The U.S. and Indian governments continue to work on at least a couple of proposals to shift production of fighter aircraft from the United States to India. The core problem, as outlined by Aditya Kalra and Sanjeev Miglani, is that U.S. firms worry about the security of their technology. Lockheed Martin and Boeing, in particular, have expressed concern that by taking a minority stake in joint ventures with Indian companies, they will lose control of sensitive military technologies.
Acquisition of technology (especially sensitive defense technology) is a key part of the deal for the Indian government, which has continued to struggle with developing a world-class defense industry. Protection of technology, conversely, is a key demand of U.S. firms considering partnerships in India. As Indian rules limit foreign partners to a 49 percent stake in any joint ventures, the U.S. firms have real concerns.
With respect to the F-16, the technologies in question have matured to the extent that it is unclear how exposed Lockheed Martin is to the risk of technology appropriation. However, the terms of the F-16 deal will set a precedent for future collaboration between U.S. and Indian defense and technology companies. Boeing faces a similar situation with the F/A-18, although some of the technologies associated with the Hornet are more cutting edge.Enjoying this article? Click here to subscribe for full access. Just $5 a month.
American firms have also expressed concern over the ability of private Indian firms to manage production of sophisticated aviation technology. Apart from HAL, few Indian companies have extensive experience with producing components for military aircraft. Given that Lockheed Martin, at least, expects to produce F-16s for export in India, the ability to manage the manufacturing tree is a serious concern.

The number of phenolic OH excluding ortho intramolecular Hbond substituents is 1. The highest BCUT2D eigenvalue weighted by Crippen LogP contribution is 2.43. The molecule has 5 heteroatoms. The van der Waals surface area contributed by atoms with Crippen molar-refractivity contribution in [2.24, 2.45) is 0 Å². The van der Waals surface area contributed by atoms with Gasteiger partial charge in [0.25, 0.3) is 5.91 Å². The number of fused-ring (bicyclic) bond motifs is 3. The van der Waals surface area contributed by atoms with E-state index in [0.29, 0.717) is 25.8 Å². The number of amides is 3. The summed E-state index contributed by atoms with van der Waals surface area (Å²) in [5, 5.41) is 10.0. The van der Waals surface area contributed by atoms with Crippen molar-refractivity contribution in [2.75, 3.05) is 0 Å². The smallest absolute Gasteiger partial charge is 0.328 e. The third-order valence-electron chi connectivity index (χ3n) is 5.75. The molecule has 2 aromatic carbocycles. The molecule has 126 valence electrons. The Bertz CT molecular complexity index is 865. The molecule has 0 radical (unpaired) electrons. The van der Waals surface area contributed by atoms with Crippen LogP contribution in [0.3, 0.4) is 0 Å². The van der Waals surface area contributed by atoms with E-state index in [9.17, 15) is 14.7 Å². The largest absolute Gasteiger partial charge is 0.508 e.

The debate (perhaps not yet a dispute) takes place against a dual backdrop; first, of hopes in both Washington and New Delhi for a closer strategic partnership, and second, of long-term concerns over the protection of American intellectual property in India. The Trump administration has pursued both of these issues with varying degrees of seriousness, while Modi has, perhaps implicitly, suggested that the latter is negotiable in pursuit of the former. One government official, at least, has suggested that U.S. firms can expand their stake beyond 49 percent, depending on the sophistication of the technologies they bring to the partnership. How this would function in practice remains unclear, however.
Still, similar concerns over technology transfer scuttled the largest envisioned version of the Dassault Rafale deal; they have also repeatedly cropped up in the Su-57 joint project with Russia. Both of these situations were different in character from the U.S. complaints, however, as both involved Hindustan Aeronautics Limited as the lead Indian contractor. In the case of the Su-57, concerns were more about the Russian production side than the Indian, although with the Rafale the French repeatedly raised concerns about the quality of Indian production and maintenance.
These concerns seem manageable on their face. However, Boeing and Lockheed Martin wield significant influence in Washington, and the Indian defense bureaucracy have proven intractable before. It is possible that the two sides will not find their way to a deal, especially given the availability of other fighters for the Indian Air Force.